UCL Division of Medicine


DoM Seminar: Professor Anne Barton

19 January 2023, 1:00 pm–2:00 pm

Photo of Anne Barton on a seat in front of a dry stone wall

'Predicting response to therapies in rheumatoid arthritis: challenges and progress'.

This event is free.

Event Information

Open to

UCL staff | UCL students






Alison Kelly – Division of Medicine

'Predicting response to therapies in rheumatoid arthritis: challenges and progress'

Professor Anne Barton
Professor of Rheumatology, Arthritis Research UK Centre for Genetics and Genomics.
Lead, Centre for Musculoskeletal Research.
Honorary Consultant in Rheumatology at Central Manchester Foundation Trust.
Research Lead for the Inflammatory arthritis in adults research theme of the NIHR Manchester Musculoskeletal Biomedical Research Unit.
University of Manchester

Host: Madhura Castelino
Department for Inflammation

Thursday 19th January 2022 at 13:00 -14:00
This seminar will take place in Second Floor Seminar Room of the Rayne Buiding and will also run on Teams (link)
Lunch will be provided

I joined the Arthritis Research UK Epidemiology Unit  in 1998 after being introduced to the field of Genetics of Complex disease when I undertook a laboratory-based research project as part of my MSc in Clinical Rheumatology, in 1997. By this time, I had developed a real enthusiasm for research and subsequently applied for and was awarded a MRC Clinical Training Fellowship. I undertook linkage and association analysis in RA families homologous to those identified in animal models of arthritis. This novel approach led to the identification of a region on chromosome 17q as a potential rheumatoid arthritis (RA) disease locus. The results of this work formed the foundation for my successful Wellcome Trust Advanced Fellowship application, which was awarded in May 2003 and extended for one year in May 2006. 

Since completion of my Wellcome Trust Advanced Fellowship, I have been involved in the Wellcome Trust Case Control Consortium study to perform a genome-wide investigation for 7 common diseases, including rheumatoid arthritis, which was published in Nature. Excitingly, a novel rheumatoid arthritis susceptibility locus was detected and confirmed in replication studies leading to a further high-profile publication. Work is underway to identify the causal variant and determine how it contributes to disease.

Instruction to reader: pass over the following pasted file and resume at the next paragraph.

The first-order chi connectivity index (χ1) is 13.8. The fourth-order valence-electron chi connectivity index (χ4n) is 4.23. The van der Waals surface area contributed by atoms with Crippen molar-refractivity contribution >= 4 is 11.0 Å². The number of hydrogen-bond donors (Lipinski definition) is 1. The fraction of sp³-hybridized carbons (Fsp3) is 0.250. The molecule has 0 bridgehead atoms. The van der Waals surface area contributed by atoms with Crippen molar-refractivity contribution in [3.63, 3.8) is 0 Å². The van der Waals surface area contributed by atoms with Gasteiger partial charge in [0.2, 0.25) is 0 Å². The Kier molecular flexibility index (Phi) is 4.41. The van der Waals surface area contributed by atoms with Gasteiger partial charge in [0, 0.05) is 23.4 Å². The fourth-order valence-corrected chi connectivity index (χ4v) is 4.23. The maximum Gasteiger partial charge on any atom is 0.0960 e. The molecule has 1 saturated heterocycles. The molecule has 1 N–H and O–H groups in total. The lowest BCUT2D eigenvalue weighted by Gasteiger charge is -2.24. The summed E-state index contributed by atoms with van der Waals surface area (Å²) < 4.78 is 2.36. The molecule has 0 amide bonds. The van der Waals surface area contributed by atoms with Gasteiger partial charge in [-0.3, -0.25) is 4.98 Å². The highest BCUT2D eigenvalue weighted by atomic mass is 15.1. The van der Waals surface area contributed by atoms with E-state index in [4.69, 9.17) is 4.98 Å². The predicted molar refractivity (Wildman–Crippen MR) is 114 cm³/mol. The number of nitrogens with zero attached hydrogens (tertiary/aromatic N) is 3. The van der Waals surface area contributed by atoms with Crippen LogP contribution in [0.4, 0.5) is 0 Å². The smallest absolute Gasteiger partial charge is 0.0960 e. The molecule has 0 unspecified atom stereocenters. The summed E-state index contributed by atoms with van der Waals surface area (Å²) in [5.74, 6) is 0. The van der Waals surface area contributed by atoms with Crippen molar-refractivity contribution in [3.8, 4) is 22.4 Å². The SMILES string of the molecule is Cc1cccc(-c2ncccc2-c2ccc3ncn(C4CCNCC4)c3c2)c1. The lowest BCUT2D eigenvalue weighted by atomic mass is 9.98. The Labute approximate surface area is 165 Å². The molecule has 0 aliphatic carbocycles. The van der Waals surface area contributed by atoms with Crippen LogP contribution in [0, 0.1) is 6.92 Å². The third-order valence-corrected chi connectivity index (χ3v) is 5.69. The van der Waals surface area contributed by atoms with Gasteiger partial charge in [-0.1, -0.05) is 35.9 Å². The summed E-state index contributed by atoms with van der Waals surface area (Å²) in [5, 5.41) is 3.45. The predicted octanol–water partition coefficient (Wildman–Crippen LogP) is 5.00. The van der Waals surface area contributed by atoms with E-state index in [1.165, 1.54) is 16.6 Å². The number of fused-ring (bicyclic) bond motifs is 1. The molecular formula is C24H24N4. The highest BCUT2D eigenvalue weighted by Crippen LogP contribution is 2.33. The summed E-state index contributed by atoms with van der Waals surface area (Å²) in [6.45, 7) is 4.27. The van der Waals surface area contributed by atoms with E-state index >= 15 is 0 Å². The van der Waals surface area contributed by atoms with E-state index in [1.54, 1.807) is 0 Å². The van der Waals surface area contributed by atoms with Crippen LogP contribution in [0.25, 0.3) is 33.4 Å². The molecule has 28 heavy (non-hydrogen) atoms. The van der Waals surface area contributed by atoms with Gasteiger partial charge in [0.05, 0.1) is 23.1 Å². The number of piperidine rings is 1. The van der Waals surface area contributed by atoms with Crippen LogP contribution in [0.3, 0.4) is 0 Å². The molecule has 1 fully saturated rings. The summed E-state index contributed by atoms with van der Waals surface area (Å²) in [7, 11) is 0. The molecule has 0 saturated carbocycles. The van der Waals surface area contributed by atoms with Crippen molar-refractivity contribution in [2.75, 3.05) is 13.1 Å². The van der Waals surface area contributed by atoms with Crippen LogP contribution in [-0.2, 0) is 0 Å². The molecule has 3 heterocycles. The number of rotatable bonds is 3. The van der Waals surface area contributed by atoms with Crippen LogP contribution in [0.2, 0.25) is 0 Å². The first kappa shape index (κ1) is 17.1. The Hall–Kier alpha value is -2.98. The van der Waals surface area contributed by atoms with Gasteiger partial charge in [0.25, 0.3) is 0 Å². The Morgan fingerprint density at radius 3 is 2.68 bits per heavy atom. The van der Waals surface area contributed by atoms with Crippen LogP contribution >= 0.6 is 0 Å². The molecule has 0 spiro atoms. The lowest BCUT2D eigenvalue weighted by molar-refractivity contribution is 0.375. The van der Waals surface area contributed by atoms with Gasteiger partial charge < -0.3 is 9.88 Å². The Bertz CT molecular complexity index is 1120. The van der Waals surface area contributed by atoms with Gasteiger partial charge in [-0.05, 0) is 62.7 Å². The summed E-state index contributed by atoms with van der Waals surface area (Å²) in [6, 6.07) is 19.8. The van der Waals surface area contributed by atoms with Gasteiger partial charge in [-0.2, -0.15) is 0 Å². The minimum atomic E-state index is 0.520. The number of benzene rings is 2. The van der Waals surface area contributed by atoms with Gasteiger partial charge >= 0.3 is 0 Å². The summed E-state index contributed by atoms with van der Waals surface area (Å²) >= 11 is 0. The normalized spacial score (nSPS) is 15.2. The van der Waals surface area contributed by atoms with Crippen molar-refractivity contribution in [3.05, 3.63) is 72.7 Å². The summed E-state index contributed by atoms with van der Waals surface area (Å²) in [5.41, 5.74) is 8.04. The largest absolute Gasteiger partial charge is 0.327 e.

I have a program of work in pharmacogenetics, particulalry in predicting response to treatment in patients receiving biologic therapies for their arthritic diseases. I have established the Biologics in RA Genetics and Genomics Study Syndicate (BRAGGSS), comprising the rheumatologists at the larger prescribing centres across the UK, and co-ordinate the collection of DNA samples from patients treated with these agents at these centres. The collection is now by far the largest in the world (approximately 4,000 patients with DNA and >1,000 with additional samples, e.g. RNA) and represents a unique resource because of the richness of the phenotypic data available.

I have a strong interest in the genetic presdisposition to psoriatic arthritis, the second most common of the inflammatory arthritic diseases. I lead a UK consortium trying to identify susceptibility genes and I chair the PAGE (Psoriatic Arthritis Genetic European) consortium to establish a European-wide collaboration to take this field of research forward.

The seminars are open to UCL & UCLH staff, students and their visitors. Please contact alison.kelly@ucl.ac.uk for all enquires  
Audience members: Please ensure that your mic is muted and video turned off during the talk. There will be a 10-minute Q&A at the end of the talk. Please ensure that you use the ‘raise hand’ function if you would like to ask a question. Thank you.